Expats in Oz are less of a drain on the public pure and there numbers are falling, according to the latest figures

by Ray Clancy on August 17, 2010

Expats settling in Australia are getting younger and choose to settle in the states of New South Wales and Victoria but numbers are falling, research shows.

Figures from the Australian Bureau of Statistics indicate that two thirds of the most recent Australian migrants are aged 15 to 34 and are highly desirable because they use fewer public services such as schools or nursing homes and have skills needed by the country.

The data also shows that while and Victoria and New South Wales are the most popular with expats it is Western Australia that has the highest proportion of migrants with expats making up 4.4% of the population.

Immigration is a major topic in the country’s upcoming election and the figures show there has been a steady increase in migration since the late 1960s and one in four Australians is foreign born.

The next Prime Minister of Australia will also be foreign born, regardless of who wins. Prime Minister Julia Gillard was born in Wales and Opposition leader Tony Abbott was born in London.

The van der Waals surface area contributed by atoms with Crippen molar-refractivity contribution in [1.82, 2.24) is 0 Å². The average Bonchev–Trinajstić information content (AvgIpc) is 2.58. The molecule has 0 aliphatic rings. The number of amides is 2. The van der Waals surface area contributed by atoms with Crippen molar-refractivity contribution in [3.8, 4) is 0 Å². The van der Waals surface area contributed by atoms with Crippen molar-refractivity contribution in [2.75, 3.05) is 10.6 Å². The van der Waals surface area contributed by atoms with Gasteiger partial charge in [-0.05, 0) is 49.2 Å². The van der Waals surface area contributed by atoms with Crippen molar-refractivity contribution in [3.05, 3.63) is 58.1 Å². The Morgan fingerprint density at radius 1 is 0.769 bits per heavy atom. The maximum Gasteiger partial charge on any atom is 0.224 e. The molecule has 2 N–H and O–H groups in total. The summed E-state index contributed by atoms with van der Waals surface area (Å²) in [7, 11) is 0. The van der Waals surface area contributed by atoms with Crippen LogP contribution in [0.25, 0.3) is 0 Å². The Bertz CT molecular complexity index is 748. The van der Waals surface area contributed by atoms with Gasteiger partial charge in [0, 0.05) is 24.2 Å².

When the figures were compiled in the middle of last year over a quarter, some 26.5% of the Australian population were born overseas, the highest proportion since 1901. Indeed, Australia was at its most Australian in 1947 when 90% of Australians were born in the country.

After the Second World War the Australian government embarked on a massive immigration programme, encouraging Europeans to emigrate by the hundreds of thousands.

The figures also show that Britain remains the largest single foreign birthplace for Australians at 5.4% followed by New Zealand with 2.4%. In the past decade, China has moved into third place at 1.6% and India fourth at 1.4%, replacing Italy and Vietnam.

The figures though also show that immigration fell sharply in 2009 to an annualised trend of about 174,000, a little more than half the peak rate recorded in 2008. There were 605,140 long-term arrivals, that is Australian residents returning after more than a year way, plus foreign residents arriving for permanent settlement or stays of more than a year.

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